EM Waves 04


  • Give an example of how we experience each type of EM light here on Earth in our day to day lives....

  • Back in the day, there was a CB ("Citizens Band") Radio craze... lots of folks bought 'em and pretended to talk trucker linkgo like THIS. Anywhoooo.... as you might expect CB Radio is part of the Radio Band of the EM spectrum. So, let's say you are tuned into a CB wavelength of 11.0 meters:

    Calculate the frequency of that light wave

    Calculate the energy contained in ONE (count 'em ONE) photon of light having that wavlength.

  • Gamma Ray light has incredibly high frequencies.
    • Calculate the wavelength AND energy of a gamma ray with a frequency of 1.0 x 1019 hz.


LEARNING TARGET: I will be able to diagram how each type of light in the electromagnetic spectrum is created HERE ON EARTH.


  • hertz (Hz): a measure of wave frequency in waves/second
  • electromagnetic waves (light waves from radio - gamma)
  • quantum jump
  • energy levels
  • excited (electron) = ("electrons 'jolted' into a higher energy level")
  • rest state (electron) = ("electrons existing on the lowest energy level")


h = Plank's Constant = (6.63 x 10-34 m2kg/s)

c=λυ: The speed of light (c) = wavelength (λ "lamda") x frequency "nu")

E = hυ (The energy in a photon of light is given by Plank's Constant times the frequency of that light)



Let's volunteer some folks to get their opening ?'s up on the board...

Now let's have a wee bit of fun with light. We have talked about the very odd concept that a photon of light has Zero mass.

However, a photon of light very definitely has momentum (remember how gamma rays are used to zap cancer cells?):

Work with your group to see if you can derive a formula for the "equivalent" mass of a photon (sometimes referred to as a "rest mass" but that is rather misleading, since photons don't ever 'rest')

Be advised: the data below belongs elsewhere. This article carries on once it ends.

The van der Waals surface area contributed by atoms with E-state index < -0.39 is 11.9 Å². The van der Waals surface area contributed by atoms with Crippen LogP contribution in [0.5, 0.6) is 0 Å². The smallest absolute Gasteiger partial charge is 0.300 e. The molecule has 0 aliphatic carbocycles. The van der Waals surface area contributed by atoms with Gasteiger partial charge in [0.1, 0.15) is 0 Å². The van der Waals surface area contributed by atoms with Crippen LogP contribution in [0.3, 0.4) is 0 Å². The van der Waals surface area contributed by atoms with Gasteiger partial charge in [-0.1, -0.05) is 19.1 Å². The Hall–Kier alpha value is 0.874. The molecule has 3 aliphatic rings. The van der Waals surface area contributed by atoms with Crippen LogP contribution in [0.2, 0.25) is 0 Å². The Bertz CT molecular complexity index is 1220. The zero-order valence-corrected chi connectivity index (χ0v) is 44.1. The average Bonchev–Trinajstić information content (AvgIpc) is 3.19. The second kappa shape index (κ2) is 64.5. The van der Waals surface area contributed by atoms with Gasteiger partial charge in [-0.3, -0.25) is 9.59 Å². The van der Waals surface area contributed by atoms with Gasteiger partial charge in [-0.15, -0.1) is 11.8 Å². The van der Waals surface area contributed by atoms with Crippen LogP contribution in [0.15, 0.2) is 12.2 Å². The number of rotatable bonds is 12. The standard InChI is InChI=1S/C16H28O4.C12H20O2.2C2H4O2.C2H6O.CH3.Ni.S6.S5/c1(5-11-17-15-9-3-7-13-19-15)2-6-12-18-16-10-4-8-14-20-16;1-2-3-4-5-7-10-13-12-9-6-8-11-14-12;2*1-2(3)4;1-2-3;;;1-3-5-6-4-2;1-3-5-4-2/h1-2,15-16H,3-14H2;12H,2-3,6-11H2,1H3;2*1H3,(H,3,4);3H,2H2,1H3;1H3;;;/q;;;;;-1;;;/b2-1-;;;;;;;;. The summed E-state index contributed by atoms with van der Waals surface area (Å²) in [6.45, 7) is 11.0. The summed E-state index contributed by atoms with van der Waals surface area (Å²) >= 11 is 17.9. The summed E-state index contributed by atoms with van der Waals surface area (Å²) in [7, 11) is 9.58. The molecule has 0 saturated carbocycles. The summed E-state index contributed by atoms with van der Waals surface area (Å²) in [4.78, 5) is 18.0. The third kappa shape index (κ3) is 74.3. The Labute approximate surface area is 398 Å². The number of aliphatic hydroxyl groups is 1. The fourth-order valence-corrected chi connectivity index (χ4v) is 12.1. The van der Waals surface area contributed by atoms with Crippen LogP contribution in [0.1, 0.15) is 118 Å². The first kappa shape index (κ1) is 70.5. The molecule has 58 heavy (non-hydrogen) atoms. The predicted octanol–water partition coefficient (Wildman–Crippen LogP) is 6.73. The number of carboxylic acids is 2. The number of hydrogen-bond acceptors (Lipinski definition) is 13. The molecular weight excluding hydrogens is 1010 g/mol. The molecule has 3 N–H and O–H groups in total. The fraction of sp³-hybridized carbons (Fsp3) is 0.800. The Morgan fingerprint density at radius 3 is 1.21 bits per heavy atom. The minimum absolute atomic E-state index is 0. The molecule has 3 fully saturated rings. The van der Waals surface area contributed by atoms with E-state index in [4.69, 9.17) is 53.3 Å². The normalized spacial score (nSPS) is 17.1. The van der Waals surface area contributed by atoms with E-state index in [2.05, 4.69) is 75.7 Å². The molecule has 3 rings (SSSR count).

E = mc2




Once you have the "equivalence" formula derived, please use it to find the "equivalent" mass of each of the two photons discussed in today's opener.

Now let's talk about what those formulae mean:

E = mc2 is one of the most (if not THE MOST) easily recognizable formula in all of science. Generally stated, it says that energy and mass are interchangeable.

That is by way of saying that we can determine the amount of energy released when a certain amount of mass is converted into energy...

That may seem AWFULLY theoretical until we look at THIS:

The "Tsar Bomb" was the largest nuclear detonation every achieved. It was the heart of the "Cold War" and the Soviets designed a bomb that would be equivalent to 100 million tons of TNT. Either the bomb didn't *quite* go off as calculated or the Soviets got nervous and backed it down by about half (I've read both happend, I dunno).


Let's do some math:

1.000 kiloton yield =

4,184,000,000,000 joules of energy = 4.184 x 1012 J

58.00 megatons = 58,000 x 1.00 kt =>

(5.8 x 103 kilotons) x (4.184 x 1012J)

= 2.427 x 1017 J

Now let's work backwards using E = mc2:

E = mc2

Isolate for mass:

E/c2 = m

Substitute for c (speed of light) and E (energy of the Tsar Bomb calculated in Joules above):

(2.427 x 1017 J)/(3.00 x 108 m/s)2

Do the math:

2.70 kg of mass turned into energy